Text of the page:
Towards Effective Characterization of the Normal Force Curve in Transverse Galloping

Hussam Alhussein, Mohammed F. Daqaq

Research output: Contribution to journalArticlepeer-review


The past decade has witnessed a renewed interest in studying the fundamentals of galloping due to the emergence of new engineering applications were this aeroelastic instability is intentionally activated and utilized. One interesting problem deals with the development of analytical models to predict the dependence of the galloping instability on the parameters of the flow and the geometry of the galloping body. In this regard, most of the mathematical models used to predict the onset of galloping rely on experimental identification techniques to characterize the aeroelastic forces at play. One common approach adopts the quasi-steady flow theory and identifies the aerodynamic forces by using static wind-tunnel measurements in which the bluff body is rotated relative to the flow direction and the forces are measured at different angles of attack. This approach necessitates collecting a large number of data points at different angles of attack to characterize the aeroelastic forces acting on a single bluff body. To alleviate this problem, this paper proposes a new approach, which utilizes measurements of the time history of the bluff body oscillations combined with a balance of the interacting energy fields to estimate the normal force coefficient in galloping oscillators. A key advantage of the proposed method lies in its ability to rapidly and accurately predict the normal force curves using a single set of time history data and without the need to use complex and sometimes not very sensitive force measurements. The method is verified experimentally and used to effectively predict the normal force curves for a set of bluff geometries.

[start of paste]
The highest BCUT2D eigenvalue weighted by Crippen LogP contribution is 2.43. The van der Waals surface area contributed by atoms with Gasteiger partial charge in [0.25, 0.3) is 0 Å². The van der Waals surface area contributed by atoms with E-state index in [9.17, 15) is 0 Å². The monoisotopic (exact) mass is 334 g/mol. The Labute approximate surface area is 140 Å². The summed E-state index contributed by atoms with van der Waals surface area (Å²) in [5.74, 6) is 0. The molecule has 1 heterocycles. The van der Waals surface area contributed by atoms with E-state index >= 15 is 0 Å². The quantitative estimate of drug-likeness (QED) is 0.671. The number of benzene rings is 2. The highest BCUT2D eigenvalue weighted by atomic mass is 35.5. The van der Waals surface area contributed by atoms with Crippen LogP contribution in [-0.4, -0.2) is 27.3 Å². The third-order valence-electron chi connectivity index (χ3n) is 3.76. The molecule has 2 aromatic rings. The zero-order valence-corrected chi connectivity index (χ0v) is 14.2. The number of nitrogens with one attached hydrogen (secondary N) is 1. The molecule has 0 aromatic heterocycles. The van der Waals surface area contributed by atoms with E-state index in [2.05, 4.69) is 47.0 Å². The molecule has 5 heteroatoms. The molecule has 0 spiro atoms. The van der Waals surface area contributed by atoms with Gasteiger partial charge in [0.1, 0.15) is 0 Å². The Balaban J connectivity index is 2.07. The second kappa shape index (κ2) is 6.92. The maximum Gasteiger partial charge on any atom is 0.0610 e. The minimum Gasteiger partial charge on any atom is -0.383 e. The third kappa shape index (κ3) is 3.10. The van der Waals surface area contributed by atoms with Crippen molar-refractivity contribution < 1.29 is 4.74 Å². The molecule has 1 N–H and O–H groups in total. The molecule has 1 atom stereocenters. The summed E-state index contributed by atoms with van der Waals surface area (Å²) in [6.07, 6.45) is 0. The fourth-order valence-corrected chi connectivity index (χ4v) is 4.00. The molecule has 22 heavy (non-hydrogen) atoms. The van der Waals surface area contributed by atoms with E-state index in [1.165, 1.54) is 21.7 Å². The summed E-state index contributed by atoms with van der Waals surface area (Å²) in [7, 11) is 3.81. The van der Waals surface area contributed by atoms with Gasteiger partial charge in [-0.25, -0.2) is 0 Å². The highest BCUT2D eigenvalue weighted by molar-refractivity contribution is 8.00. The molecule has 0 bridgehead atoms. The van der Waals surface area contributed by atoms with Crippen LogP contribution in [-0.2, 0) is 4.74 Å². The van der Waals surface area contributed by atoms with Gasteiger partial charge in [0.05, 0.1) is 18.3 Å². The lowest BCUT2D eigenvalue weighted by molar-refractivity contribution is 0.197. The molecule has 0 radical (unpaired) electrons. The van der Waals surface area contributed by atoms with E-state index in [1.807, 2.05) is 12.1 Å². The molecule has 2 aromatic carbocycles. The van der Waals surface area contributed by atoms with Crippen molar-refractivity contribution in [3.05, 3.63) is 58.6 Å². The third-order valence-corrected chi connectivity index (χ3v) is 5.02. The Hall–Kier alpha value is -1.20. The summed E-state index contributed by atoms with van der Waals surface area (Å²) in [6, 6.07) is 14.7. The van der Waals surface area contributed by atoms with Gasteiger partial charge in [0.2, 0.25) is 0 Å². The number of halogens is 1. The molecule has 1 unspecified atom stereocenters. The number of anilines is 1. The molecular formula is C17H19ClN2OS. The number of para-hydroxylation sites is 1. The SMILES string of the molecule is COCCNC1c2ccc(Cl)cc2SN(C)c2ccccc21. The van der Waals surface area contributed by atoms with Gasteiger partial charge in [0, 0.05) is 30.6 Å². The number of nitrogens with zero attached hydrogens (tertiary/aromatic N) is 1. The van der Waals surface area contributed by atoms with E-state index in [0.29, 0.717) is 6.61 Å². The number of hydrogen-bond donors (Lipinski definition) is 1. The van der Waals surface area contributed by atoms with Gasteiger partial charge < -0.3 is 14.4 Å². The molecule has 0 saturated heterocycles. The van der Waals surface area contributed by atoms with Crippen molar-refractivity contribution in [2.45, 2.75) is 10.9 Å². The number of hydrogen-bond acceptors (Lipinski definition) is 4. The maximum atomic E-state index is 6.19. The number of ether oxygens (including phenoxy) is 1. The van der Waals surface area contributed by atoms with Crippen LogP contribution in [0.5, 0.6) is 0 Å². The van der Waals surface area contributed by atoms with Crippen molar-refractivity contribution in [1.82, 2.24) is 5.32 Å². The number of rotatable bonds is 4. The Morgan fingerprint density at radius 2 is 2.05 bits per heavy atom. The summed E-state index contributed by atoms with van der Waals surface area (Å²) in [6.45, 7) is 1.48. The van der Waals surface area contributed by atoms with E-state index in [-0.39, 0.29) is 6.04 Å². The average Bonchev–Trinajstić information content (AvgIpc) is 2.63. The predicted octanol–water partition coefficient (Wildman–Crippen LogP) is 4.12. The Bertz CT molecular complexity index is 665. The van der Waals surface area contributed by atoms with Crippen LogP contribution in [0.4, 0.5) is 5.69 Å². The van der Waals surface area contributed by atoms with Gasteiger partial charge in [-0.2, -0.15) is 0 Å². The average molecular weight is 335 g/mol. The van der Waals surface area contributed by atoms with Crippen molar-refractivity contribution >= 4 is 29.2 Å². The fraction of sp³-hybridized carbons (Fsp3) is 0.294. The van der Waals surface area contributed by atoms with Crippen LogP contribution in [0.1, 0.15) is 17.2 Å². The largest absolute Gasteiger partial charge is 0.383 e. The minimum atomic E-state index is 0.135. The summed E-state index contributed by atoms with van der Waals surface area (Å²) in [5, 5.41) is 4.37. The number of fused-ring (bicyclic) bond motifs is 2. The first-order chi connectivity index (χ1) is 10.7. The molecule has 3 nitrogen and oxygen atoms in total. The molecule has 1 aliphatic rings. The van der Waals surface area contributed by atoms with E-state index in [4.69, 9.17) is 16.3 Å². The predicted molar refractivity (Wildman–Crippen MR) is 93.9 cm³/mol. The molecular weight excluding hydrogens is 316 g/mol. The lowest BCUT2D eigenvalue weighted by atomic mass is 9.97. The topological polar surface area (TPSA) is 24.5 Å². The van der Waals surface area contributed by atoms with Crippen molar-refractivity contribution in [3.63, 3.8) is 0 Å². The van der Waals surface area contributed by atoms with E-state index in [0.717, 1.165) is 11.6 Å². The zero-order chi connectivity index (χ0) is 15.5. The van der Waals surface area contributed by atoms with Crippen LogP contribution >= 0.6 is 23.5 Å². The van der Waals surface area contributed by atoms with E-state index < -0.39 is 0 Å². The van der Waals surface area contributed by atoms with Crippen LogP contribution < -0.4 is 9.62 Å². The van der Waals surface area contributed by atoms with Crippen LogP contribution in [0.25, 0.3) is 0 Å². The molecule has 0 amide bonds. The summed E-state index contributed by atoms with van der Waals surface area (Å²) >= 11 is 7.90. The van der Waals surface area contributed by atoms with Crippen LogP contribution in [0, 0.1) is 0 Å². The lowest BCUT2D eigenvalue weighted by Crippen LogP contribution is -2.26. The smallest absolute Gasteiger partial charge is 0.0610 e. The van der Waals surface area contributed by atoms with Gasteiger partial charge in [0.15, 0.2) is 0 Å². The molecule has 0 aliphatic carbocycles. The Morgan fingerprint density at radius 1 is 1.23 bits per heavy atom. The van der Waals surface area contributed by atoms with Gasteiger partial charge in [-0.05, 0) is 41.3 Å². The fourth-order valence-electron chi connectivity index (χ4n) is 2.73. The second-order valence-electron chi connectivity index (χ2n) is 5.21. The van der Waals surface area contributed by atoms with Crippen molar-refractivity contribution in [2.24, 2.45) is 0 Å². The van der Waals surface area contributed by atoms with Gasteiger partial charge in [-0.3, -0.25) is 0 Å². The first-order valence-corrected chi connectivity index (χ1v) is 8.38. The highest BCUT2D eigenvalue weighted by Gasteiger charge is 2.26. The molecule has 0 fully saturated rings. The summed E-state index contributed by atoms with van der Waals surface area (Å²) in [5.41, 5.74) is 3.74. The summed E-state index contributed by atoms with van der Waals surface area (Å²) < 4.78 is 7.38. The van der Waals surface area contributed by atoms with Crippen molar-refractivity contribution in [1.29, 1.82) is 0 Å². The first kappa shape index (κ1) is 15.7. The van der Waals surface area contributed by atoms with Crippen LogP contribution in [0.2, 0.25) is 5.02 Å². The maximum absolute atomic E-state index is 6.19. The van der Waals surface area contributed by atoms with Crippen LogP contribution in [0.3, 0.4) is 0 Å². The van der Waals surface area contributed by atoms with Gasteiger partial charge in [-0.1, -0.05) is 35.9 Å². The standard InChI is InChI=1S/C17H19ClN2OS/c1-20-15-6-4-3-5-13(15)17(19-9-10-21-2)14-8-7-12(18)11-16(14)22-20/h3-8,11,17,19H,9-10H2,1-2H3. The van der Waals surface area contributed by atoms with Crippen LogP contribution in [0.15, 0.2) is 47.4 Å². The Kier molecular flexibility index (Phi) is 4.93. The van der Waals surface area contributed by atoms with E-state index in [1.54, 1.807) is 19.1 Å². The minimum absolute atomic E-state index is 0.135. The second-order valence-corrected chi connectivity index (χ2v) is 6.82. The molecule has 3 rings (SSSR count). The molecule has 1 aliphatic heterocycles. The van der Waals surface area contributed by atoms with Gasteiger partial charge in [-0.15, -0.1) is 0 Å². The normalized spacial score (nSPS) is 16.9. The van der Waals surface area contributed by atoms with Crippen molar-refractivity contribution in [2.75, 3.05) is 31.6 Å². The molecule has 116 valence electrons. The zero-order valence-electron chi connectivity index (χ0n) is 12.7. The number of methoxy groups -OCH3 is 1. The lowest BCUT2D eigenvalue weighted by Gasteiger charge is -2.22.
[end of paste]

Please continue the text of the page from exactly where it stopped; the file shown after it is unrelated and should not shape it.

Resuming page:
Original languageEnglish (US)
Article number115772
JournalJournal of Sound and Vibration
StatePublished - Jan 20 2021


  • Aerodynamic Force
  • Quasi-Steady
  • Transverse Galloping

ASJC Scopus subject areas

  • Condensed Matter Physics
  • Mechanics of Materials
  • Acoustics and Ultrasonics
  • Mechanical Engineering


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